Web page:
After the design talk, I was whisked off to “Video in the Spotlight” which was largely Inspiration-focused, featuring interviews with Ava DuVernay, muMs, and Zendaya focusing on diversity, inclusion, and of course, the pandemic. A common refrain, they spoke of deeper reflection in this time of stillness and greater appreciation for what we used to take for granted, like simply going outside. Zendaya was actually able to make a small indie film (shot on film) with a small crew “bubbled” in a house, which I’m curious to see the results of.
One odd thing I noticed: the wide shot of DuVernay seems to be out of focus! They had a pretty obvious power window around her, blurring out the area surrounding her, with another on her face to sharpen it (and the noise). Brutal. Regardless, Ava spoke of the importance of collaboration even if the aforementioned stillness and solitude has inspired creativity within her, gaining inspiration from “literally everything” around her, and using this time to learn and truly feeling the juxtaposition between normal life and now. Stillness makes the few things that do “move” much more vibrant. She also spoke about not even picking up a camera until she was 30, shooting her first feature at 35, so that gave me a bit of hope (haha). She advises those wanting to start, women especially, to “just do it”. Make the film, shoot it with your cameraphone, just do it. Don’t be precious with your work, you need to make a lot of it. No friends? Make a doc! Just make it, now.
At this point in the day I actually had to hop on a conference call, but right after that I was able to hop into the Frequency Separation 2.0 session, which is the gold standard for retouching photos. The linked session is just Part 1, with Part 2 and Part 3 happening today and tomorrow, but one thing I’m really digging about this online format is that the workbooks and assets are linked simply right there in the course description, making it super easy to follow/work along and even save for later. Couldn’t really do that before! Even if I can’t make Part 2 or Part 3, I still have the workbook that goes over everything as well as the Photoshop Action Mr. Oliver created to automate the creation of the prerequisite layers needed to use the technique. I literally just yesterday was ham-fisting my way through Frequency Separation when touching up photos of some t-shirts I designed so this, while just barely mis-timed, is excellent to learn as I’m being asked more and more to provide photography services on top of my cinematography work. Can’t wait to apply these lessons to my actual work.
There was actually another Video in the Spotlight segment a bit later in the night, this time focusing on Asian Pacific personalities, with interviews from Taika Watiti and musician and director DPR Ian. Same thing, mostly focused on inspiring viewers, but worthwhile nonetheless.
Taika spoke of not getting comfortable, of keeping that aforementioned momentum (would be interesting to hear a conversation between him and Draplin!), and as Ava mentioned not getting precious with your work as 90% of “all art and ideas are shit, so you can relax”. Also, unlike fine art where you walk into a gallery and are told why what you’re seeing is important or interesting, film is still an honest, transactional medium. You can’t tell people “oh you don’t get it”, if you have to do that you probably just made a bad movie. As my film teachers used to say, “film is making the audience feel the way you want them to feel, when you want them to feel it.” The theme shouldn’t come first, the story should. If you come up with the theme first, you’re probably being a little too pretentious. You don’t gather the ingredients before deciding on what meal you’re cooking, right?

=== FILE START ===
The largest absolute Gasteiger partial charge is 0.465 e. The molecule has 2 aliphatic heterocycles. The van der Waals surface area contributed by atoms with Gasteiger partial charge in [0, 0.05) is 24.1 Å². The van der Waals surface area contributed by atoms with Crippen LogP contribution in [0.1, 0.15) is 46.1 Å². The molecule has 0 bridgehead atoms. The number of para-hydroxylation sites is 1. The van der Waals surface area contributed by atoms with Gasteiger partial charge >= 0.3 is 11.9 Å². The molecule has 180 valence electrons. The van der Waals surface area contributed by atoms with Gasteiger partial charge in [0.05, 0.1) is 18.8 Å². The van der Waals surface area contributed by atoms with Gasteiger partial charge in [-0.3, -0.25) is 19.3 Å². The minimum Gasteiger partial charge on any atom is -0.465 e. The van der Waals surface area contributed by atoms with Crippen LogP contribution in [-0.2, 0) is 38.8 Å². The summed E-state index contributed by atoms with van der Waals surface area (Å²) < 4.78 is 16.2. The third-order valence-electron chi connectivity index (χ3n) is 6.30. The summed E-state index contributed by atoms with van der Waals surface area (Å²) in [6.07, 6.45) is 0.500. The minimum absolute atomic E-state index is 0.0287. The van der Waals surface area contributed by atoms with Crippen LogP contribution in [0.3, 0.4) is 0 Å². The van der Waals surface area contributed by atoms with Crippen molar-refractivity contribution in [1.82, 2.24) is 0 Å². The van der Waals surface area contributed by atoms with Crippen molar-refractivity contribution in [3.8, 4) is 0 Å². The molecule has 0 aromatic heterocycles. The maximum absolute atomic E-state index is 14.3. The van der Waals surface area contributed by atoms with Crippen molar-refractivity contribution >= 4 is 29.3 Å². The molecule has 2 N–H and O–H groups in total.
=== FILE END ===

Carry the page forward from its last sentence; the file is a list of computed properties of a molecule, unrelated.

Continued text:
Watiti also spoke of the importance of fear, another common piece of advice amongst creatives, and finding some kind of peace in being nervous. Nerves mean you’ll be focused, try harder. Being too comfortable is where mistakes are made. Confidence doesn’t mean you’re not still nervous! Confidence just means you know you’re capable, not that you know what you’re doing necessarily. He also said you should take somewhere between 6 months and 12 years to write. I’m going to ignore that piece of advice, and try to get these articles out for you in a timely manner.
Finally for the evening, I was able to catch the first of the three-part “Mastering Collaborative Video Editing” session which has obvious valuable import these days. Once again, the workbook was available to download in the description of the video and I was able to hand that off to a friend who is actively cutting a documentary and has been struggling to find much info on the new Premiere Team Projects, or something laid out as cleanly as Mr. Barrie has done in his presentation. I’m getting a sneaking suspicion that 2021 will bring a lot more remote collaboration, and as a freelancer I’m always looking for ways to make every aspect of the experience working with me as smooth as possible, so I’ll keep Parts 2 & 3 solidly placed on my schedule. Efficiency is the spice of life.
That was it for me and Day 1 of Adobe MAX, and I must say it’s not the same as “the real thing” over at the convention center, but it does carry the same feeling. Even the branding and music choices between segments makes me happy and gives me a bit of energy. It’s also been nice to be able to pause, go back, and replay videos! My hearing isn’t the best and being able to grab a snack whenever, or bail out of a session to find something more at my skill-level or interest without getting shot daggers by the attendees and missing a ton of time in transit to the next room has been a nice experiential upgrade, if I do say so myself.
Tune in for Sneaks today at 9am! Hosted by Chelsea Handler, this is where you’ll get a peek at the cool stuff Adobe’s working on in the “X-Labs” as it were. Some of the stuff from last year’s sneaks eventually became features in the new releases of Photoshop and Premiere this year, so it’s worth checking out!
I’ll have a Day 2 recap ready for you tomorrow morning.